Acupuncture: Gentle correction of the relationships of your physical and energetic body. Using the traditional functions of the points and channels plus modern understandings of physiology, acupuncture helps to regulate the nervous system so that the parasympathetic (rest, digest, heal) outweighs the sympathetic (fight, flight, freeze). Patients report feeling more at ease, rested, calm, and grounded after treatment. Many patients fall asleep on the table during in-office treatment and often sleep better at home as well.

Acupressure: Earseeds and self-massage as coping mechanisms between treatments and as regular care for treatment and prevention of symptoms. These methods are often subtle enough to be performed in the workplace or social gatherings without attracting attention.

Qigong: Breathing exercises and gentle movements. Ranging from short and sweet visualizations and meditative practices to healing sounds and simple movements that target the organ systems and channels that are out of balance. Most of the movements can be done while seated or standing and we can adapt them for your body's range of motion.

Herbal Medicine: Personalized prescriptions for herbal formulas and supplements for symptomatic and deep cause treatment. Protect your system against physical effects of emotions on the body (adrenal fatigue, shortness of breath, palpitations) and amplify the benefits of treatment. Taking a herbal formula regularly can decrease the frequency of recommended in-office visits.

Moxa/ Moxibustion: Depending on the causes and symptoms of your emotional patterns, this herbal heat therapy can be very helpful to increase motivation, combat fatigue, and reawaken interest in activities. Patients have described it as feeling like painful or tight spots are melting or unwinding, that they can breathe deeper, and that they feel more awake. If applicable, I instruct my patients on how to do moxibustion safely at home as well as perform moxibustion in the clinic with you.

Essential Oils: Recommendations for home care to combine with acupressure points. Especially helpful for travel and nighttime symptoms.

How long does treatment take? When will I be better?

My treatment plans are personalized for each patient. I see people at various stages of their emotional journeys. Some people come in soon after a crisis (important to note that I am not a substitute for emergency services such as hotlines or the ER - please see information below if you are in crisis). But the short and honest answer is it depends on you - where you are in your relationship to your emotional health and how much farther you have to go to come to terms with what balance is going to look like for you.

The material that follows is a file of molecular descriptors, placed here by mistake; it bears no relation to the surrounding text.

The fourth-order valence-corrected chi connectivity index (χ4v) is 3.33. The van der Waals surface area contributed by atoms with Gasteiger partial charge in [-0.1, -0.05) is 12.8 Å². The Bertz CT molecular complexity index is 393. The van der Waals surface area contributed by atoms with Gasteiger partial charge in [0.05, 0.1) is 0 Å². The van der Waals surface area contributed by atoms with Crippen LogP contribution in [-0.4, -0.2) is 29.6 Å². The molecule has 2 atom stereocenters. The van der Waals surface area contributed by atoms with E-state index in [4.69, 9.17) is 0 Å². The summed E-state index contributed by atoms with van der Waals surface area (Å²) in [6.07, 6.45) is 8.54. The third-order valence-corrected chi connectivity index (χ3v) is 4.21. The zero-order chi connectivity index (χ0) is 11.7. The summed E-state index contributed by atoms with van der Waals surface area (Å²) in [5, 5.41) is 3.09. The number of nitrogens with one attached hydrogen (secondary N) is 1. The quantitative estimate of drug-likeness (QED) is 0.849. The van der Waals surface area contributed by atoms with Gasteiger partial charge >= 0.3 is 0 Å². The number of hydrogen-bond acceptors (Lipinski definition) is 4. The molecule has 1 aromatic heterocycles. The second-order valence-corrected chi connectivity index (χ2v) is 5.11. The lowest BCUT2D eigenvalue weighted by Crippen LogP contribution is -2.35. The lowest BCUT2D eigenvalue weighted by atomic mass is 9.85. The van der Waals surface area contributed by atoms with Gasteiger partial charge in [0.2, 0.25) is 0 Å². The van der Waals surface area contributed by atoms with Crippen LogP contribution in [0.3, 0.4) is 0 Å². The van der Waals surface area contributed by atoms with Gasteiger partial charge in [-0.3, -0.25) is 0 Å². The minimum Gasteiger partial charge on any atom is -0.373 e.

Acupuncture is not here to "fix" you. It's medicine, not magic. I often tell patients when they praise my touch that I'm just getting stuff out of the way so your body can do the work it is already trying to do. Our bodies want to get back to homeostasis. Balance.

You are doing the work and the work can take some time. But it's a lot easier when you surround yourself with experts who can guide and support you, and that's where I see myself on your team.

If you are in crisis

National Hopeline Network: 1-800-SUICIDE (784-2433)

If your depression is leading to suicidal thoughts, please call the National Hopeline to connect with a treatment center in your area. Includes live chat feature for anyone who doesn't want to or is unable to call. This hotline can dispatch emergency services to you if needed.

National Suicide Prevention Lifeline: 1-800-273-TALK (8255)

Another resource for anyone dealing with suicidal or other harmful thoughts is the National Suicide Prevention Lifeline. They also offer a chat service1-800-799-4889.

Acupuncture is not an emergency service. When you need the tools I can provide and a new member of your cheering squad, please be in touch. You are worthwhile and cared for.

Additional resources

About Shawna

Shawna Seth, L.Ac., Dipl. Ac. is a California state licensed and nationally certified acupuncturist focused on promoting women’s health, especially surrounding menstrual health and fertility. She uses the gentlest effective methods possible to guide her patients to balance. Shawna sees patients in her private practice on Sutter Street in San Francisco. Make your appointments online or email contact@shawnaseth.com. To learn more about Japanese medicine and the world of acupuncture, follow her blog A Cuppa Qi.